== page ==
The Awkward Power Dynamics of Being Friends With Your Parents
How to navigate the transition to a relationship of equals
The other night, I was in the middle of an argument with my boyfriend when my mom called. I picked up, because if I don’t, she’ll keep leaving voicemails until my phone explodes.
“What are you two up to?” she asked.
“Oh, uh, nothing. Just talking.”
“Are you two fighting?”
“Yep,” I answered, mostly relieved that she’d guessed correctly so I didn’t have to dance around the truth with my boyfriend nearby, listening.
“Uh-uh,” said my mom. “Well, call me back afterwards and let me know what happens.”
“And be nice!”
My mom knows me really well. No surprise there as I talk to both my parents every day. My dad calls in the morning, while he’s driving to work, and I talk to my mom at night, sometimes featuring round two of dad, if they’re out together. I see them nearly every weekend.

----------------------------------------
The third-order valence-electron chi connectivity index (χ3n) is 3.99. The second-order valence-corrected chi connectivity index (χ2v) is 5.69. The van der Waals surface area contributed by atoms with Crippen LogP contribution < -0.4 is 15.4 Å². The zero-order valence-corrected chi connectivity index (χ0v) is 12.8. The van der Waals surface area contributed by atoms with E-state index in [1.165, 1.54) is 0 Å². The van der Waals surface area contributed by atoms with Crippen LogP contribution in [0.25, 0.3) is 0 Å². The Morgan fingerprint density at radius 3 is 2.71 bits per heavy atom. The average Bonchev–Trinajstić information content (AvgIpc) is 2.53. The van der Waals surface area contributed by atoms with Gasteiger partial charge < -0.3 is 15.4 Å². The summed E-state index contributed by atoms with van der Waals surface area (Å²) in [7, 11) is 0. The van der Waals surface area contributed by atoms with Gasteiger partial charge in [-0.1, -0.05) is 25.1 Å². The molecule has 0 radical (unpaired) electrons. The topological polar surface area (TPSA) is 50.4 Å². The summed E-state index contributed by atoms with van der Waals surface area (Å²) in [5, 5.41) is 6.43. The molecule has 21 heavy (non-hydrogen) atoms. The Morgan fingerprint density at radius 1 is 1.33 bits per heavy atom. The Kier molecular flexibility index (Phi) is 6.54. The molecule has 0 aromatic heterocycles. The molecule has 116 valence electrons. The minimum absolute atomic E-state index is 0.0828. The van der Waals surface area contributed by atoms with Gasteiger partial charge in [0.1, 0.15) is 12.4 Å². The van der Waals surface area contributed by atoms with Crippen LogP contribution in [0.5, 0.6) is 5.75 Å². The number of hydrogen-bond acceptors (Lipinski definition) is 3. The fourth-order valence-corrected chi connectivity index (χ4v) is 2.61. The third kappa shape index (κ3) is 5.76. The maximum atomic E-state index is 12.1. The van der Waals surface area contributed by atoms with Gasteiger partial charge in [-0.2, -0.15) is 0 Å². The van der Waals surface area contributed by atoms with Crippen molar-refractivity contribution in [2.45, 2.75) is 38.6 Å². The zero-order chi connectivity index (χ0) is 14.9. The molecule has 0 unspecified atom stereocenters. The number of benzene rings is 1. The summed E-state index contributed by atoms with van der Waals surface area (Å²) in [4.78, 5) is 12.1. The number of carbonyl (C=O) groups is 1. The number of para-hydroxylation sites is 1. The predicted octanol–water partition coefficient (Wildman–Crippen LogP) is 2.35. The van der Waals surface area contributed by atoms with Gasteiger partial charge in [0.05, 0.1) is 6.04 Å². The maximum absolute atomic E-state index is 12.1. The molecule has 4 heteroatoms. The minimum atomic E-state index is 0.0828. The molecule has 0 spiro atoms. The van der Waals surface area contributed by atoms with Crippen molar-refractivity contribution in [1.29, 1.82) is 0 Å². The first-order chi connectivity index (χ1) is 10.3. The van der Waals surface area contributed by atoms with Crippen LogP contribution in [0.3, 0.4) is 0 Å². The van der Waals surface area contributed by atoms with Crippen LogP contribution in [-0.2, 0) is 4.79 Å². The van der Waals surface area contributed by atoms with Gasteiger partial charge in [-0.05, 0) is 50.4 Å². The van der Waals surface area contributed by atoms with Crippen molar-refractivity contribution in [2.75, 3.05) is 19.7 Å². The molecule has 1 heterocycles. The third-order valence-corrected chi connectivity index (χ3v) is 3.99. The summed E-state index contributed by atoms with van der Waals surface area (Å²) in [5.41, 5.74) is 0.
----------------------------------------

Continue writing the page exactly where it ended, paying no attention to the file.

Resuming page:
Because you know each other so well — what makes you tick, what drives you nuts — a small comment can easily turn into a bigger falling-out.
While I used to worry that this meant I was in some failure to launch scenario, it’s only recently that I’ve begun to consider that it might actually be the opposite: that my parents and I have reached a phase in our relationship where we’re more like friends, and maybe even like equals.
It felt nice to realize that. But it also felt a little strange. In any close relationship, blood relative or not, there’s potential for conflict. That’s especially true when you’re transitioning from a parent-child relationship to a friendship-based one. Because you and your parents know one another so well — what makes you happy, what drives you nuts — a small comment can easily turn into a bigger falling-out. And then there’s the fact that you’re not exactly starting from a level playing field; for most of your relationship with your parents, the power dynamics were in their court.